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The Anti-Vaccine Movement Hurts the Poor | The Michigan Socialist

The Anti-Vaccine Movement Hurts the Poor


vaccineThe anti-vaccine movement has been around since, well, vaccines.  But recently, the debate over whether or not to vaccinate has become a hot political topic with Republican presidential hopefuls talking about choice.  Chris Christie and Rand Paul are saying things like: Parents should make the choice of whether or not to vaccinate their children.

This debate has received a lot of attention since anti-vaxxers started raising concerns about the rise of autism and other falsehoods regarding vaccines.  It was really only a matter of time before politicians started pandering to a misinformed population, and considering the spending power of that population, it’s no mystery that it’s the Republicans and Libertarians who are doing the pandering (with Democrats still trying to ride the fence).  Politics aside, the notion of choice is problematic for issues concerning public health and safety.  Historically, choice is a luxury only afforded to the rich.

We’ve seen it time and time again in our society.  Car seats are a good example.  Before car seats were mandated for infants and young children, they were something only the rich could afford.  Even now, car seats are expensive, but they are less expensive and many social programs provide car seats for free for parents who cannot afford them.  Since car seats became mandatory, crash survival rates have increased.  However, if car seats were to suddenly become a choice again, it’s the poor who would choose not to use car seats and publicly funded child safety programs disappear.

So it shouldn’t be that much of a surprise that anti-vaxxers tend to be upper-middle class to rich Americans.  Sadly, many of them are even college educated.  Before vaccines were required prior to a child attending school, vaccines were something only accessible by the rich. Smallpox outbreaks, post-vaccine, plagued mainly the poor.  Making vaccines mandatory impacted the poor the greatest.  Vaccines became cheaper and more accessible.  Government and community programs sought to help the poor become vaccinated.  Then something amazing happened, viral infections like smallpox and polio were eradicated in the US!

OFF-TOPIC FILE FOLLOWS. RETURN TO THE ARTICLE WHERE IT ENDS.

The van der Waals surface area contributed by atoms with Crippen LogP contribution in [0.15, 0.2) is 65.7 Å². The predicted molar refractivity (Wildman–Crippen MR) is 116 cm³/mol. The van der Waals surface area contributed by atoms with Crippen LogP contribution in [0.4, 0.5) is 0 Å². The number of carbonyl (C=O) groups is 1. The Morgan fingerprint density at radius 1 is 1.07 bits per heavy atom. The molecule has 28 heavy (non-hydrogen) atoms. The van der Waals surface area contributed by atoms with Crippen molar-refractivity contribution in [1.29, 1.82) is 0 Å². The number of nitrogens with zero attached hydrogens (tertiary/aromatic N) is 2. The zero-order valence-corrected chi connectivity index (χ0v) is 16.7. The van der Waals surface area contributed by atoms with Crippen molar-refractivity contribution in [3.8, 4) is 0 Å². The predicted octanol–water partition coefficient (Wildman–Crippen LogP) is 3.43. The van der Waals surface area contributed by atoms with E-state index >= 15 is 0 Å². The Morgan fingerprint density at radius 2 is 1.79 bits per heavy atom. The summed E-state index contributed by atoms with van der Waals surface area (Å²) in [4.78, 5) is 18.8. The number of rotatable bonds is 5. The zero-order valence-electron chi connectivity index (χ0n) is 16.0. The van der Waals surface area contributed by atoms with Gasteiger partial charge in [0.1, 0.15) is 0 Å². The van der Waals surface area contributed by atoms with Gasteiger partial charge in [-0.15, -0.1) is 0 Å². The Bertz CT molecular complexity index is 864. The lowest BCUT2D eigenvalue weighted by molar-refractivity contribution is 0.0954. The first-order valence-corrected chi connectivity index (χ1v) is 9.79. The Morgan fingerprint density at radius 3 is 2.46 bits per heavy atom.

If we make vaccines a choice, the poor will “choose” not to vaccinate because it’s the poor that can’t afford to go to the doctor (even under the Affordable Care Act), they are the least likely to receive preventative medical treatment (again due to lack of resources), it’s the poor that will be unable to seek medical help if they become sick with a preventable illness, and they will be the ones who spread the disease to others because time off is less possible for the struggling under-class.

There is more going on here than an unsubstantiated concern that vaccines cause autism. There is a public health risk that eradicated diseases can make a comeback, indeed measles has.  But it’s also the time-old tradition of the rich complaining about choice at the expense of the poor.

Promoting choice and freedom of choice is core to our American values, and I will continue to argue in defense of choice but not at the expense of public health.

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About Aubrey Adrianson (4 Articles)
Aubrey Adrianson a teacher and writer. Her personal blog can be found at http://beingatheistinachristianusa.org/ and touches on atheism, parenting, and some of her political views.

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